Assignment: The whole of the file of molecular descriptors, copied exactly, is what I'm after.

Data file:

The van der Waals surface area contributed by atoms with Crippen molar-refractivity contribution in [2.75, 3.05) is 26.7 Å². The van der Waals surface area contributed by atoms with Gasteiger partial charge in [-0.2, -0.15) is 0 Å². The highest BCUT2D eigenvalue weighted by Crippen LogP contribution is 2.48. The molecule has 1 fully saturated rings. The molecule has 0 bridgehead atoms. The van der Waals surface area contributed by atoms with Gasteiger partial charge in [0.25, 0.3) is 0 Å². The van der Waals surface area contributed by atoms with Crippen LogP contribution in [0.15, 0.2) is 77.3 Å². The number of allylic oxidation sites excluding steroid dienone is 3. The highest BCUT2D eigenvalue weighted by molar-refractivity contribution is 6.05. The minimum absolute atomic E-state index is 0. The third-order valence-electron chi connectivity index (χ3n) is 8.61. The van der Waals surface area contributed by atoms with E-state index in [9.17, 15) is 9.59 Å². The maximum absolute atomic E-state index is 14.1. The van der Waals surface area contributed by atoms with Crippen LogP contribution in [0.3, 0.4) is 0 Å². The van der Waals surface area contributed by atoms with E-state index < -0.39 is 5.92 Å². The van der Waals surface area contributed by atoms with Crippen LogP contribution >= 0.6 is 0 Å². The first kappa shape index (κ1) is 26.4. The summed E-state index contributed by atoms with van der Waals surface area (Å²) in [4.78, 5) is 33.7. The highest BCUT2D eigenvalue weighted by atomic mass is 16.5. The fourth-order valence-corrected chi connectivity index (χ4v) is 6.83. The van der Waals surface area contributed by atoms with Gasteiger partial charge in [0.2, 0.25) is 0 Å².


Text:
The van der Waals surface area contributed by atoms with Crippen molar-refractivity contribution in [2.75, 3.05) is 26.7 Å². The van der Waals surface area contributed by atoms with Gasteiger partial charge in [-0.2, -0.15) is 0 Å². The highest BCUT2D eigenvalue weighted by Crippen LogP contribution is 2.48. The molecule has 1 fully saturated rings. The molecule has 0 bridgehead atoms. The van der Waals surface area contributed by atoms with Gasteiger partial charge in [0.25, 0.3) is 0 Å². The van der Waals surface area contributed by atoms with Crippen LogP contribution in [0.15, 0.2) is 77.3 Å². The number of allylic oxidation sites excluding steroid dienone is 3. The highest BCUT2D eigenvalue weighted by molar-refractivity contribution is 6.05. The minimum absolute atomic E-state index is 0. The third-order valence-electron chi connectivity index (χ3n) is 8.61. The van der Waals surface area contributed by atoms with E-state index in [9.17, 15) is 9.59 Å². The maximum absolute atomic E-state index is 14.1. The van der Waals surface area contributed by atoms with Crippen LogP contribution in [0.3, 0.4) is 0 Å². The van der Waals surface area contributed by atoms with E-state index < -0.39 is 5.92 Å². The van der Waals surface area contributed by atoms with Crippen LogP contribution >= 0.6 is 0 Å². The first kappa shape index (κ1) is 26.4. The summed E-state index contributed by atoms with van der Waals surface area (Å²) in [4.78, 5) is 33.7. The highest BCUT2D eigenvalue weighted by atomic mass is 16.5. The fourth-order valence-corrected chi connectivity index (χ4v) is 6.83. The van der Waals surface area contributed by atoms with Gasteiger partial charge in [0.2, 0.25) is 0 Å².